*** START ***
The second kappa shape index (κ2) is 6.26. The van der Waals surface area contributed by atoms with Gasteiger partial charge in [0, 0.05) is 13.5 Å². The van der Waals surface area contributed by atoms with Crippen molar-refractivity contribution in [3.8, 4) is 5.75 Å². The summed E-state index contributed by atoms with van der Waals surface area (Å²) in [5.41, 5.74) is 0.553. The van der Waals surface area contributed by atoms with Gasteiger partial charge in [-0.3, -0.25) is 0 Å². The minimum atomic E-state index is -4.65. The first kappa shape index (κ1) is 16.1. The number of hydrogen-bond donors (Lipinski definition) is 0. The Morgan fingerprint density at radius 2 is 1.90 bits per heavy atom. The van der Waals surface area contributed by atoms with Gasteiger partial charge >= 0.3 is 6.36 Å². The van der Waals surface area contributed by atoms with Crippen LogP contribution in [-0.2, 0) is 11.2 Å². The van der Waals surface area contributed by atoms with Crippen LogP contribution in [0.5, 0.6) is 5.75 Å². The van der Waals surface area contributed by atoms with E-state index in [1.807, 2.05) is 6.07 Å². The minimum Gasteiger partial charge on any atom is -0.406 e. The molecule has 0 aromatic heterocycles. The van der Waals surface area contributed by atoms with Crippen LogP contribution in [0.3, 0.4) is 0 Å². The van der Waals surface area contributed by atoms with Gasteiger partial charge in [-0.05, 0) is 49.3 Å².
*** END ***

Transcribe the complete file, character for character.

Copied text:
The second kappa shape index (κ2) is 6.26. The van der Waals surface area contributed by atoms with Gasteiger partial charge in [0, 0.05) is 13.5 Å². The van der Waals surface area contributed by atoms with Crippen molar-refractivity contribution in [3.8, 4) is 5.75 Å². The summed E-state index contributed by atoms with van der Waals surface area (Å²) in [5.41, 5.74) is 0.553. The van der Waals surface area contributed by atoms with Gasteiger partial charge in [-0.3, -0.25) is 0 Å². The minimum atomic E-state index is -4.65. The first kappa shape index (κ1) is 16.1. The number of hydrogen-bond donors (Lipinski definition) is 0. The Morgan fingerprint density at radius 2 is 1.90 bits per heavy atom. The van der Waals surface area contributed by atoms with Gasteiger partial charge >= 0.3 is 6.36 Å². The van der Waals surface area contributed by atoms with Crippen LogP contribution in [-0.2, 0) is 11.2 Å². The van der Waals surface area contributed by atoms with Crippen LogP contribution in [0.5, 0.6) is 5.75 Å². The van der Waals surface area contributed by atoms with E-state index in [1.807, 2.05) is 6.07 Å². The minimum Gasteiger partial charge on any atom is -0.406 e. The molecule has 0 aromatic heterocycles. The van der Waals surface area contributed by atoms with Crippen LogP contribution in [0.3, 0.4) is 0 Å². The van der Waals surface area contributed by atoms with Gasteiger partial charge in [-0.05, 0) is 49.3 Å².